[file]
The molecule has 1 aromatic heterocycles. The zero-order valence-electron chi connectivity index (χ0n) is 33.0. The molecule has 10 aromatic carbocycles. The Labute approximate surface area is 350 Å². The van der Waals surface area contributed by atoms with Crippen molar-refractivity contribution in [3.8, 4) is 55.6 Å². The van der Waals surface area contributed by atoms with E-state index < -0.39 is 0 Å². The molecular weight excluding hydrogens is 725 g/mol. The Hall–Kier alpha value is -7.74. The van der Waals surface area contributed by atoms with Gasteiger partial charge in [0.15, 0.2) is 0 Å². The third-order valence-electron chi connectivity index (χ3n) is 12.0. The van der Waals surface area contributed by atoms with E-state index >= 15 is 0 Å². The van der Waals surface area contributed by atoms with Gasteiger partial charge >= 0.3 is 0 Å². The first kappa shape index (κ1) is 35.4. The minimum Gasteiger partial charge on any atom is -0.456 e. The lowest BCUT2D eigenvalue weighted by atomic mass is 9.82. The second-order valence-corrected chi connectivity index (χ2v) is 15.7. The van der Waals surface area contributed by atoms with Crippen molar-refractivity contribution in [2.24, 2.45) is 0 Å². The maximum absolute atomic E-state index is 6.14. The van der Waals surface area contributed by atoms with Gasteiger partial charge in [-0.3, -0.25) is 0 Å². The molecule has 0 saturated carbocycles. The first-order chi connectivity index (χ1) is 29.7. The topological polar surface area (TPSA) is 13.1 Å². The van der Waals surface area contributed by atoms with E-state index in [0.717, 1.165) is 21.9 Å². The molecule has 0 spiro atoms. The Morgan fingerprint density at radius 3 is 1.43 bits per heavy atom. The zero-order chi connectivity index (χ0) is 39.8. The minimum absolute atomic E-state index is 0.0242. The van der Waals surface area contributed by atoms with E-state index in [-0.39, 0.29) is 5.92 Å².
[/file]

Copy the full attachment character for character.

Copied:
The molecule has 1 aromatic heterocycles. The zero-order valence-electron chi connectivity index (χ0n) is 33.0. The molecule has 10 aromatic carbocycles. The Labute approximate surface area is 350 Å². The van der Waals surface area contributed by atoms with Crippen molar-refractivity contribution in [3.8, 4) is 55.6 Å². The van der Waals surface area contributed by atoms with E-state index < -0.39 is 0 Å². The molecular weight excluding hydrogens is 725 g/mol. The Hall–Kier alpha value is -7.74. The van der Waals surface area contributed by atoms with Gasteiger partial charge in [0.15, 0.2) is 0 Å². The third-order valence-electron chi connectivity index (χ3n) is 12.0. The van der Waals surface area contributed by atoms with E-state index >= 15 is 0 Å². The van der Waals surface area contributed by atoms with Gasteiger partial charge >= 0.3 is 0 Å². The first kappa shape index (κ1) is 35.4. The minimum Gasteiger partial charge on any atom is -0.456 e. The lowest BCUT2D eigenvalue weighted by atomic mass is 9.82. The second-order valence-corrected chi connectivity index (χ2v) is 15.7. The van der Waals surface area contributed by atoms with Crippen molar-refractivity contribution in [2.24, 2.45) is 0 Å². The maximum absolute atomic E-state index is 6.14. The van der Waals surface area contributed by atoms with Gasteiger partial charge in [-0.3, -0.25) is 0 Å². The molecule has 0 saturated carbocycles. The first-order chi connectivity index (χ1) is 29.7. The topological polar surface area (TPSA) is 13.1 Å². The van der Waals surface area contributed by atoms with E-state index in [0.717, 1.165) is 21.9 Å². The molecule has 0 spiro atoms. The Morgan fingerprint density at radius 3 is 1.43 bits per heavy atom. The zero-order chi connectivity index (χ0) is 39.8. The minimum absolute atomic E-state index is 0.0242. The van der Waals surface area contributed by atoms with E-state index in [-0.39, 0.29) is 5.92 Å².